Monday, January 11, 2010

A-16 Supper Club

On January 25th Cookbook Co. owner Gail Norton and catering chef Matthew Altizer are hosting a supper club inspired by the San Francisco Restaurant A-16, here's a sneak peak of the menu!

Marinated Olives

Bruschetta selection:
Braised Cannellini beans, Arugula and Pecorino
Housemade Ricotta and Peperonata
Dungeness Crab, Rapini and Anchovy

Chicken Meatballs with Peperonata

Raw Zucchini Salad with Green Olives, Mint and Pecorino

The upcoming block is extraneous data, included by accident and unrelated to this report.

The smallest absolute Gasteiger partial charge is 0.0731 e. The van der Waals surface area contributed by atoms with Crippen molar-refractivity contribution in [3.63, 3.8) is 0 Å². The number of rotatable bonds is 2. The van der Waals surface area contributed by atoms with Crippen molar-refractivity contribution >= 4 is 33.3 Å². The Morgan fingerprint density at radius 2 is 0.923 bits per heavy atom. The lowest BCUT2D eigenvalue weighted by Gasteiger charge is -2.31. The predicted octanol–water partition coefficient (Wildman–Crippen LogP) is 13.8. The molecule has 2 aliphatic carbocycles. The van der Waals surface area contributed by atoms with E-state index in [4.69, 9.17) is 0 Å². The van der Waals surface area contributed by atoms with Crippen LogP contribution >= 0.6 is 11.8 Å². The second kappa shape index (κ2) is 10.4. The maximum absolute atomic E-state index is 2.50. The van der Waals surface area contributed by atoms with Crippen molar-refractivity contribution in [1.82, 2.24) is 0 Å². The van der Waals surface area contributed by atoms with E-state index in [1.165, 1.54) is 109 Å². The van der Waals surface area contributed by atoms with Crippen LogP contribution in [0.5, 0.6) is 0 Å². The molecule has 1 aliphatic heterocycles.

Roasted Potatoes and Cauliflower with Red Onion, Capers and Chiles

Pizza Margherita

Chocolate Budino Tartlets with Sea Salt and Olive Oil

Space is limited so give us a call and sign up!

Cooking Classes

Our 2010 cooking school season is just around the corner and classes are selling like hotcakes!

Here's a list of available cooking classes in January:

20th G is for Grenache

21st From a Vegetarian Kitchen

23rd Breadmaking: A Hands on Class

24th All-Day Canning Workshop

25th Monday Night Cookbook Supper Club: A-16

26th You Only Live Once: Indulgant Foods

27th Food and Wine of French Bistros

30th Knife Skills 2

31st Kids Can Cook

For more information check out our website for the full calendar ( or call us at the store (403-265-6066)